Things I Didn’t Like
The opener for Mulaney, Simon Amstell, had an uneven set that bottomed out with him asking a front-row woman as she got up and left, “Bitch, where are you going?” It was just a weird use of “bitch.” I don’t call people that. Dr. Katz Live was sadly plagued by sound issues and crosstalk, which resulted in a lot of pity laughs and forced enthusiasm. Dana Gould’s set at Andy Kindler’s Particular Show was really off-putting, although I can’t fault the effort. His material often hinged on punch lines about how crazy or twisted his worldview is, which is a tedious angle that I couldn’t hear in my head as anything but Neil Hamburger’s catchphrase, “But that’s my life!” (speaking of which, Neil Hamburger or Tim and Eric Live would be solid Moontower targets in future festivals). I didn’t see Patton Oswalt or Ron White, but I can assure you that I didn’t like either of them. I also don’t like the way that Moontower differentiates between single tickets and badge holders at different venues, as I find the system confusing and mean-spirited.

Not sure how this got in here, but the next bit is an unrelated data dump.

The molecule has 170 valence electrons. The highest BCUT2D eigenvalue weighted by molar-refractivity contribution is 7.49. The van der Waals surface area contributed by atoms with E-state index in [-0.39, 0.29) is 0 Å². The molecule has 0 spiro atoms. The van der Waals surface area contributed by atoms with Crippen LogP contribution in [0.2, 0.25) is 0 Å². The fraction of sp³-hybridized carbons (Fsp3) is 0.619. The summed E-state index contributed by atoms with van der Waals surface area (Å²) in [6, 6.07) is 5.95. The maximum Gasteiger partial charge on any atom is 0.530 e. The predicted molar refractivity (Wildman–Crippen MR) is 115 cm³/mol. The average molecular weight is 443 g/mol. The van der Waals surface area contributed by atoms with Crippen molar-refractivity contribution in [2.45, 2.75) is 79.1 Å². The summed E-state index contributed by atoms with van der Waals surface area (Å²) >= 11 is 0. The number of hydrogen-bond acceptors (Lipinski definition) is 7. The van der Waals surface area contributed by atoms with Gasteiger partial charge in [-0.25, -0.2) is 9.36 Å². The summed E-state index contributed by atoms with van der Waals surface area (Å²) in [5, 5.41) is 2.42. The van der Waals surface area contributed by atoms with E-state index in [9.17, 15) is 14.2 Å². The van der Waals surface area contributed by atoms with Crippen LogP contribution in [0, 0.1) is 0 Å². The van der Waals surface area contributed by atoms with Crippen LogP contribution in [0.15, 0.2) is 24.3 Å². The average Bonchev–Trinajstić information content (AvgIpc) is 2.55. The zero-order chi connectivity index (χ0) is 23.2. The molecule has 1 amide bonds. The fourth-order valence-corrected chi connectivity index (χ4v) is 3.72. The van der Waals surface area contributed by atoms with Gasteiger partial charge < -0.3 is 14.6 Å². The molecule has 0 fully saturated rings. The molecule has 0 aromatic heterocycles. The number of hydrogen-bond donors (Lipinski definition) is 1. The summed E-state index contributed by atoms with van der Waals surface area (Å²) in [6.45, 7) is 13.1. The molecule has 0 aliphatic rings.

Overall, it was a pleasant experience, but I would really like to see the festival shuffle up the second tier for something a little fresher or more experimental next year. Also, they should stop letting corporate sponsors produce their own “funny” preshow commercials. These are my demands. You have one year, Moontower.
Like John, I was a little disenchanted by Moontower this year. I still had fun at it, and there were enjoyable sets, but it didn’t seem to reach the same high as previous years. Granted, that might be because of my own burnout, but one thing I noticed was that when I put together the preview post for Moontower I just didn’t feel inspired to check out the bulk of the new comedians Moontower brought up. I went through video after video and struggled to find worthwhile new acts, which was a huge shift from previous years where there have been too many to choose from. The tickets vs. badge conflict that has been an issue with Moontower from day one felt worse this year, too. This was especially clear to me on the first day of this year’s festival, as I got into Dr. Katz relatively easily with my badge, but when John showed up a little after we did, he was told the show was full and they couldn’t let him in. This was total bullshit, though, because at that point in time, the theatre was maybe a third full. I told John to wait and see if they were just holding out hope that a flood of premium badge holders or rush ticket purchasers would fill out the venue, but right when Dr Katz Live was about to start, he was still outside, as the staff still told him it was at max capacity. So I sent this photo of the venue for him to show the staff how “full” it was: